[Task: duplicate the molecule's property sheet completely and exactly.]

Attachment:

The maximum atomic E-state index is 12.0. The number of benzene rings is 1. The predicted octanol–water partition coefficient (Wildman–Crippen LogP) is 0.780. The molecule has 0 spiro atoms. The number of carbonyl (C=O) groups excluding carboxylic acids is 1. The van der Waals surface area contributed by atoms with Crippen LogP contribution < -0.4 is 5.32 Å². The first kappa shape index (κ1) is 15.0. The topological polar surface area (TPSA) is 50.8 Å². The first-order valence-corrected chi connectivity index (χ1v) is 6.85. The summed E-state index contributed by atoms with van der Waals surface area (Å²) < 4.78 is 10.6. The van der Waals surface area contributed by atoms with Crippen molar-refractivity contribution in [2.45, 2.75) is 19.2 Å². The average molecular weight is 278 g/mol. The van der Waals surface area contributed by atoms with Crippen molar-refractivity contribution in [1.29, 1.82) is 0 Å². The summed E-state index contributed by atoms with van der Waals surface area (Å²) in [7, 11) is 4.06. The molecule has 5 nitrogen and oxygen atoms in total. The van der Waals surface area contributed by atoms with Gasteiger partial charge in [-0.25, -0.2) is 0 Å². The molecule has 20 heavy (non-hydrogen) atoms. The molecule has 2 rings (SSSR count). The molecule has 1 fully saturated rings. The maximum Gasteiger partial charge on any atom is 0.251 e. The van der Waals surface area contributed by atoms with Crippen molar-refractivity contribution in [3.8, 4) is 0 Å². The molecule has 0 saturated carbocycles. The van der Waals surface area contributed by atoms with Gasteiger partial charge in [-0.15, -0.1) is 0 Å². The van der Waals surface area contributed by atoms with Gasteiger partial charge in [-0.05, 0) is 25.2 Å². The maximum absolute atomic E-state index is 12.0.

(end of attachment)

The maximum atomic E-state index is 12.0. The number of benzene rings is 1. The predicted octanol–water partition coefficient (Wildman–Crippen LogP) is 0.780. The molecule has 0 spiro atoms. The number of carbonyl (C=O) groups excluding carboxylic acids is 1. The van der Waals surface area contributed by atoms with Crippen LogP contribution < -0.4 is 5.32 Å². The first kappa shape index (κ1) is 15.0. The topological polar surface area (TPSA) is 50.8 Å². The first-order valence-corrected chi connectivity index (χ1v) is 6.85. The summed E-state index contributed by atoms with van der Waals surface area (Å²) < 4.78 is 10.6. The van der Waals surface area contributed by atoms with Crippen molar-refractivity contribution in [2.45, 2.75) is 19.2 Å². The average molecular weight is 278 g/mol. The van der Waals surface area contributed by atoms with Crippen molar-refractivity contribution in [1.29, 1.82) is 0 Å². The summed E-state index contributed by atoms with van der Waals surface area (Å²) in [7, 11) is 4.06. The molecule has 5 nitrogen and oxygen atoms in total. The van der Waals surface area contributed by atoms with Gasteiger partial charge in [-0.25, -0.2) is 0 Å². The molecule has 20 heavy (non-hydrogen) atoms. The molecule has 2 rings (SSSR count). The molecule has 1 fully saturated rings. The maximum Gasteiger partial charge on any atom is 0.251 e. The van der Waals surface area contributed by atoms with Crippen molar-refractivity contribution in [3.8, 4) is 0 Å². The molecule has 0 saturated carbocycles. The van der Waals surface area contributed by atoms with Gasteiger partial charge in [-0.15, -0.1) is 0 Å². The van der Waals surface area contributed by atoms with Gasteiger partial charge in [-0.05, 0) is 25.2 Å². The maximum absolute atomic E-state index is 12.0.